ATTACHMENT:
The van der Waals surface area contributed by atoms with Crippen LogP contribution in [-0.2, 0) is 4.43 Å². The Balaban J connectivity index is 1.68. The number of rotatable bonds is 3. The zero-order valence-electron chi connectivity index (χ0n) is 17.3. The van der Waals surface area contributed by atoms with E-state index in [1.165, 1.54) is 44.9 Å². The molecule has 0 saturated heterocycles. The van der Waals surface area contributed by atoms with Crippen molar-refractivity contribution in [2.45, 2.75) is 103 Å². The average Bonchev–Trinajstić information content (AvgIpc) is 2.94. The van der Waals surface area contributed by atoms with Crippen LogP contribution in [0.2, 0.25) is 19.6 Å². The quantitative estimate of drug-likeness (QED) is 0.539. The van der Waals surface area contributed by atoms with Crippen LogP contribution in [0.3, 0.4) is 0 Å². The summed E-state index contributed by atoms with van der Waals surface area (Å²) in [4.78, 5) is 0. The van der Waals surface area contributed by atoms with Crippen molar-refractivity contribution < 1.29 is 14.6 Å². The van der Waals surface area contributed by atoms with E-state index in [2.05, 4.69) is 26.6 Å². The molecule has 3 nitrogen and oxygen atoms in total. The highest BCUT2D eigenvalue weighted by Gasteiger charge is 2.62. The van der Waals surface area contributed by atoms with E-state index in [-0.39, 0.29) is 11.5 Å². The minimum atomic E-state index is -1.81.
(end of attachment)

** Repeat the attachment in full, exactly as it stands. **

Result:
The van der Waals surface area contributed by atoms with Crippen LogP contribution in [-0.2, 0) is 4.43 Å². The Balaban J connectivity index is 1.68. The number of rotatable bonds is 3. The zero-order valence-electron chi connectivity index (χ0n) is 17.3. The van der Waals surface area contributed by atoms with E-state index in [1.165, 1.54) is 44.9 Å². The molecule has 0 saturated heterocycles. The van der Waals surface area contributed by atoms with Crippen molar-refractivity contribution in [2.45, 2.75) is 103 Å². The average Bonchev–Trinajstić information content (AvgIpc) is 2.94. The van der Waals surface area contributed by atoms with Crippen LogP contribution in [0.2, 0.25) is 19.6 Å². The quantitative estimate of drug-likeness (QED) is 0.539. The van der Waals surface area contributed by atoms with Crippen LogP contribution in [0.3, 0.4) is 0 Å². The summed E-state index contributed by atoms with van der Waals surface area (Å²) in [4.78, 5) is 0. The van der Waals surface area contributed by atoms with Crippen molar-refractivity contribution < 1.29 is 14.6 Å². The van der Waals surface area contributed by atoms with E-state index in [2.05, 4.69) is 26.6 Å². The molecule has 3 nitrogen and oxygen atoms in total. The highest BCUT2D eigenvalue weighted by Gasteiger charge is 2.62. The van der Waals surface area contributed by atoms with E-state index in [-0.39, 0.29) is 11.5 Å². The minimum atomic E-state index is -1.81.